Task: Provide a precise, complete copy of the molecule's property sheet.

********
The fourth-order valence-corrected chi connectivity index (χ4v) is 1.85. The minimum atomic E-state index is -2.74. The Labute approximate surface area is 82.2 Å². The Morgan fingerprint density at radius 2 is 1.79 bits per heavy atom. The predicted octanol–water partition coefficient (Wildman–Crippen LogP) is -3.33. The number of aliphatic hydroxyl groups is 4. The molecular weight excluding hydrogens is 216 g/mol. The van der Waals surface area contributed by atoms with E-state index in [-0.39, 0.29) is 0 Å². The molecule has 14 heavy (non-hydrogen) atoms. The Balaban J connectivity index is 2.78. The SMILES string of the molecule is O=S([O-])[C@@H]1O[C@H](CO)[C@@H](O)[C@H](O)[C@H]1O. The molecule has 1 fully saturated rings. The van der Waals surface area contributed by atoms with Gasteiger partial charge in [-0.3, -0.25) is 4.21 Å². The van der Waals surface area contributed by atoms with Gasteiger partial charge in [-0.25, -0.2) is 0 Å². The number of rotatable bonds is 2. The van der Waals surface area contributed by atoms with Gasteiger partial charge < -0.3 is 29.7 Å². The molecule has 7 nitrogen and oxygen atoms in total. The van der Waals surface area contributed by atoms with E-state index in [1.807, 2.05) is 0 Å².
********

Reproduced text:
The fourth-order valence-corrected chi connectivity index (χ4v) is 1.85. The minimum atomic E-state index is -2.74. The Labute approximate surface area is 82.2 Å². The Morgan fingerprint density at radius 2 is 1.79 bits per heavy atom. The predicted octanol–water partition coefficient (Wildman–Crippen LogP) is -3.33. The number of aliphatic hydroxyl groups is 4. The molecular weight excluding hydrogens is 216 g/mol. The van der Waals surface area contributed by atoms with E-state index in [-0.39, 0.29) is 0 Å². The molecule has 14 heavy (non-hydrogen) atoms. The Balaban J connectivity index is 2.78. The SMILES string of the molecule is O=S([O-])[C@@H]1O[C@H](CO)[C@@H](O)[C@H](O)[C@H]1O. The molecule has 1 fully saturated rings. The van der Waals surface area contributed by atoms with Gasteiger partial charge in [-0.3, -0.25) is 4.21 Å². The van der Waals surface area contributed by atoms with Gasteiger partial charge in [-0.25, -0.2) is 0 Å². The number of rotatable bonds is 2. The van der Waals surface area contributed by atoms with Gasteiger partial charge < -0.3 is 29.7 Å². The molecule has 7 nitrogen and oxygen atoms in total. The van der Waals surface area contributed by atoms with E-state index in [1.807, 2.05) is 0 Å².